Cover art by Richard Anderson
The gods, man: you’re almost certain to die with them and you’re almost certain to die without them. At least, that’s usually the case if you’re a character in a fantasy novel in which deities have made their presence tangibly known. It’s certainly more or less the hard shape of things in Gareth Hanrahan’s fantasy debut The Gutter Prayer.
Tumult and chaos fuel the plot of this series starter, as the city of Guerdon braces for a magical war that no two of the parties involved understand in totality. Gods old and new vie for souls and power. Sorcerers and alchemists create their own fresh horrors to guard the city. Everyone else—including the members of the thieves’ guild—tries to figure out how to come out unscathed.
It is three thieves, in fact, who are at the heart of this story. Carillon Thay, Rat, and Spar: the orphan with a dark past, the ghoul, and the Stone Man, respectively. The opening chapter finds this unlikely trio reeling from a failed heist, though it’s not just a simple matter of a botched job—the three soon find themselves entangled in a complex conspiracy that threatens to quite literally destroy Guerdon.
The moving parts are many, but Hanrahan does a masterful job juggling them—shifting perspectives between characters in and out of the city and keeping the story moving ever forward and ever faster. The world and mythos he’s constructed is impressive, promising no shortage of back alleys to explore or sordid underbellies to expose.
And yet is on the strength of its characters that The Gutter Prayer excels as a debut, and threatens to take its place as one of the year’s most satisfying new dark fantasy novels. Perhaps that seems a bold statement to make in January, but this one is definitely a cut above: within the central trio, you have a diverse set of full and lifelike personalities. Carillon, suddenly plagued by dark and dreadful visions, can be impulsive and self-interested, his natural flaws exacerbated by a childhood filled with trauma and a life spent largely on the run. By accident, she falls in with Guerdon’s ring of theives and meets Spar, son of the Brotherhood’s revered fallen leader, who suffers from both a disease slowly turning his flesh to stone and an inflated sense of duty that may sooner lead to his downfall. Rounding out the group is Rat, an ever-suspicious ghoul torn between life on the surface and his inevitable descent to the feral underground realm of his kind.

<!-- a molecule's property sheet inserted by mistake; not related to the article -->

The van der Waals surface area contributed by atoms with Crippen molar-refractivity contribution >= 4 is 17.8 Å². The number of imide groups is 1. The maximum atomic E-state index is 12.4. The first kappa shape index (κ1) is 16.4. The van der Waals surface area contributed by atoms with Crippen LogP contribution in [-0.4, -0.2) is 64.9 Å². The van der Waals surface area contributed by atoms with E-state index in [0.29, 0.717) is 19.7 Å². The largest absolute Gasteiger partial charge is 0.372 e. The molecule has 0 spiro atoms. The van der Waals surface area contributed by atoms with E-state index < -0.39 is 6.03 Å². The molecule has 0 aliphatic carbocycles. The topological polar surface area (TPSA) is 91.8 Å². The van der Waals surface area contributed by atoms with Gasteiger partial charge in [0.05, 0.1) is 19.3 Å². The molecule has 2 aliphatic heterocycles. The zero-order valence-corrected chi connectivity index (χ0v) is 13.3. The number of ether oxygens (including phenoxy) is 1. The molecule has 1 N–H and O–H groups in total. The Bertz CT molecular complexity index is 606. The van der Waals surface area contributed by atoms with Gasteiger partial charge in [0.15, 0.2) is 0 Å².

In turns, these distinct voices narrate a race to an armageddon none of them saw coming. In probing the reasons that led to their own their own ill-fated failed heist, they uncover the shared secrets and competing machinations of the most powerful factions in Guerdon.
They also encounter a colorful cast of side characters—including a delightfully foul-mouthed saint and a jaded thief-taker—and villains, among them the nightmarish shape-shifters threatening to overrun the city and the alchemical candle-wax security guards standing in their way. (If you’re looking for an imaginative creature feature, you’re in luck!)
The basic architecture of the novel will feel familiar to fantasy fans, but Hanrahan embellishes his creation with his own stylistic flourishes. For starters, without revealing too much of the plot, the story employs an intriguing network of gods and mages that should appeal to fans of Max Gladstone’s intricate Craft Sequence novels, even if the series’ respective brands of fantasy are far removed. The well-wielded magic system mixes and enlivens an imaginative world; that, not to mention the breathless action and a cast of characters worth rooting for, make The Gutter Prayer the nearly irresistible start to a new series.
The post The Gods Are Awake and at War in The Gutter Prayer appeared first on The B&N Sci-Fi and Fantasy Blog.